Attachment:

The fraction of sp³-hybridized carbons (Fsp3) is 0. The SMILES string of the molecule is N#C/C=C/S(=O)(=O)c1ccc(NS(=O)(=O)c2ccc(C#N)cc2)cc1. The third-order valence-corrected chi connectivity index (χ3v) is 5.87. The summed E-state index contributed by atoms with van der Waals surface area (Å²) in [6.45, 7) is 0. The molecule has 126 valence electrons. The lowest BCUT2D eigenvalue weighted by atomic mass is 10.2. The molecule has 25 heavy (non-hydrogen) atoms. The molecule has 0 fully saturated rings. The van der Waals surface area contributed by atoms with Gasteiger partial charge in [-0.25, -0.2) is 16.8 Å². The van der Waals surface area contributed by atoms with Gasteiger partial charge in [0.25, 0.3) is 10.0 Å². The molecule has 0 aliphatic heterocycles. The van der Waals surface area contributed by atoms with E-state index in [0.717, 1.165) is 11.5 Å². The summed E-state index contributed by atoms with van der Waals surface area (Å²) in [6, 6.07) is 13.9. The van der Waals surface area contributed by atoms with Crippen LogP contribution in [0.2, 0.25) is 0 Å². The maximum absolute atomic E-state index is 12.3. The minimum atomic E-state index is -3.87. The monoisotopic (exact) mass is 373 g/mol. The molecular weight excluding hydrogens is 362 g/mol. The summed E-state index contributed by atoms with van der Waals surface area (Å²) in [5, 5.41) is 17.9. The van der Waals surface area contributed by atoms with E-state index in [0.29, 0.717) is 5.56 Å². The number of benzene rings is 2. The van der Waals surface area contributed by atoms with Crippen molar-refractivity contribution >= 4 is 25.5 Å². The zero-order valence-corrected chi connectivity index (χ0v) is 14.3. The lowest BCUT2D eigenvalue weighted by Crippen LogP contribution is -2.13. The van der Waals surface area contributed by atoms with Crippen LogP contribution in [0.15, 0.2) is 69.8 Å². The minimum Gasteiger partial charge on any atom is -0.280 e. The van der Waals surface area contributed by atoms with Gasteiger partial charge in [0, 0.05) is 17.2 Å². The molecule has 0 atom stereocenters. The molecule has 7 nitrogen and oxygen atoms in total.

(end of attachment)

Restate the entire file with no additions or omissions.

The fraction of sp³-hybridized carbons (Fsp3) is 0. The SMILES string of the molecule is N#C/C=C/S(=O)(=O)c1ccc(NS(=O)(=O)c2ccc(C#N)cc2)cc1. The third-order valence-corrected chi connectivity index (χ3v) is 5.87. The summed E-state index contributed by atoms with van der Waals surface area (Å²) in [6.45, 7) is 0. The molecule has 126 valence electrons. The lowest BCUT2D eigenvalue weighted by atomic mass is 10.2. The molecule has 25 heavy (non-hydrogen) atoms. The molecule has 0 fully saturated rings. The van der Waals surface area contributed by atoms with Gasteiger partial charge in [-0.25, -0.2) is 16.8 Å². The van der Waals surface area contributed by atoms with Gasteiger partial charge in [0.25, 0.3) is 10.0 Å². The molecule has 0 aliphatic heterocycles. The van der Waals surface area contributed by atoms with E-state index in [0.717, 1.165) is 11.5 Å². The summed E-state index contributed by atoms with van der Waals surface area (Å²) in [6, 6.07) is 13.9. The van der Waals surface area contributed by atoms with Crippen LogP contribution in [0.2, 0.25) is 0 Å². The maximum absolute atomic E-state index is 12.3. The minimum atomic E-state index is -3.87. The monoisotopic (exact) mass is 373 g/mol. The molecular weight excluding hydrogens is 362 g/mol. The summed E-state index contributed by atoms with van der Waals surface area (Å²) in [5, 5.41) is 17.9. The van der Waals surface area contributed by atoms with E-state index in [0.29, 0.717) is 5.56 Å². The number of benzene rings is 2. The van der Waals surface area contributed by atoms with Crippen molar-refractivity contribution >= 4 is 25.5 Å². The zero-order valence-corrected chi connectivity index (χ0v) is 14.3. The lowest BCUT2D eigenvalue weighted by Crippen LogP contribution is -2.13. The van der Waals surface area contributed by atoms with Crippen LogP contribution in [0.15, 0.2) is 69.8 Å². The minimum Gasteiger partial charge on any atom is -0.280 e. The van der Waals surface area contributed by atoms with Gasteiger partial charge in [0, 0.05) is 17.2 Å². The molecule has 0 atom stereocenters. The molecule has 7 nitrogen and oxygen atoms in total.